Friday, 4 July 2008

Barcelona and Zaragoza

¡Hola!
I'm back from Spain! I've had a great week, lot's of sun, Gaudi, jamón y queso sandwiches, cerveza, espresso and walking! So here's a quick (!) rundown of my holiday and some photo's.

My dad and I arrived in Barcelona at lunchtime and after dumping our stuff at the hotel and changing into our summer clothes we headed out for the first of many coffees. Found a nice little cafe round the corner from our hotel which also had a good cocktail menu and selection of tapas. Then we set off in the direction of Park Guell, I've been a big fan of Gaudi for ages so I was really looking forward to seeing his architecture and designs. It was a fairly long walk from our hotel but that's how I prefer to see a city, it's the best way to get a feel for it and you always see unexpected things. Barcelona is one of these city's were all the buildings have something interesting about them, also the streets are wide and there are lot's of trees about, really nice to walk about in.

Found this guy playing an instrument called a Hang at an entrance to the park......want one!

video

The park is beautiful, full of nooks and crannies that we didn't have time to explore properly, some day I will definitely be back though and spend a day adventuring.

Some windows on buildings by Gaudi at the park.




Mosaic tiles on Gaudi's famous bench.



On our first evening we stumbled across the St John's Eve celebrations. We heard loads of fireworks going off and followed this huge crowd of people and ended up on the beach which was jam packed with all sorts of people! Everyone had fireworks and bangers which were going off all over the place, you really had to watch your feet! There were samba bands, fire jugglers and people in costumes with big sticks with sort of catherine wheel style fireworks going off on the end running about. It was totally unexpected and the atmosphere was electric, everyone was having so much fun and we saw no trouble, it was the kind of celebrations that just couldn't happen in the UK without some drunken yobs ruining it all.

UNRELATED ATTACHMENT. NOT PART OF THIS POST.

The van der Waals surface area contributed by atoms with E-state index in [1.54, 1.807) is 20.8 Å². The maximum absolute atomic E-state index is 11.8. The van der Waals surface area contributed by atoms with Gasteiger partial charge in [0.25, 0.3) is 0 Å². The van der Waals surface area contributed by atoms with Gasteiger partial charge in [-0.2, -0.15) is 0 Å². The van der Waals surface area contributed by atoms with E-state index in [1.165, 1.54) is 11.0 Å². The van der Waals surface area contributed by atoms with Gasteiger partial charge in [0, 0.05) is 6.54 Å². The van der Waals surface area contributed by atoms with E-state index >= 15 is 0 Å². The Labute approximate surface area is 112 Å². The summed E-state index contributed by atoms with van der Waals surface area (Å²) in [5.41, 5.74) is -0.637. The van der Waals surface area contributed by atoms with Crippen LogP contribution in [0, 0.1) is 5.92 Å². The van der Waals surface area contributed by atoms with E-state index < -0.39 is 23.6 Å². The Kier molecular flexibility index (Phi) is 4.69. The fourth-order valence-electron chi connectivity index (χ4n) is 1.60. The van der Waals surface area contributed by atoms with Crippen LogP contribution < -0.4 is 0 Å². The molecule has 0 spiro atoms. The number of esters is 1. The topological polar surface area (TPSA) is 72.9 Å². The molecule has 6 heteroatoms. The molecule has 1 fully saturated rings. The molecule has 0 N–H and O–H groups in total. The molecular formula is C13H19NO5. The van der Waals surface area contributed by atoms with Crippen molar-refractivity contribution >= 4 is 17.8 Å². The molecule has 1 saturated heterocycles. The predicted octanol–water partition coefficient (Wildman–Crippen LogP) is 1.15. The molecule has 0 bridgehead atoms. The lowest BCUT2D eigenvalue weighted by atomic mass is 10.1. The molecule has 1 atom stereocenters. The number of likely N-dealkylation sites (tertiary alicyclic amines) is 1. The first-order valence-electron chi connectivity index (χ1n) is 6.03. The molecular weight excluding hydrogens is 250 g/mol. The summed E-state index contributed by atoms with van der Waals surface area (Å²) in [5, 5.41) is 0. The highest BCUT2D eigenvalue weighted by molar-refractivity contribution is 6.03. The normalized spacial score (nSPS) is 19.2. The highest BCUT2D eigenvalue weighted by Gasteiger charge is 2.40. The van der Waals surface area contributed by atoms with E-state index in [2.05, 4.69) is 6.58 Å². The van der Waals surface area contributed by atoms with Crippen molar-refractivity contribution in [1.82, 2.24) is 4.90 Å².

On our second day we headed to Zaragoza where Expo 2008 is being held. Expo is also known as the World Fair, the first being held in Crystal Palace in 1851.

I didn't really know what to expect from Zaragoza but it's actually a really beautiful city, full of nice churches, shops and a nice leisure complex beside the river with outdoor pools and sports pitches. Not many people spoke English but thanks to my friend Katie I had a Spanish phrase book with me and quickly figured out how to ask for a beer! In the square there is a gorgeous church with towers and colours tiles on the roofs called Basílica de Nuestra Señora del Pilar (Basilic of the Pilar), it's a magnificent building.



Fountains in Pilar Square and nice buildings.







The Expo was amazing! Full of clever and imaginative design, ideas and displays. I would recommend to anyone if they ever get the chance to visit one. The theme was water and sustainable development and there are over 100 countries participating (rather disappointingly no UK). Each country had it's own section of the pavilions to exhibit what they wanted which ranged from state of the art technology showing films and animations to creative interior spaces featuring water features and objects to dance and gastronomy. There were also exhibition spaces in buildings and structures that tied together the overall theme, plenty of decently priced eating places, stages for concerts (Bob Dylan is playing there in July) and three bridges built for the event.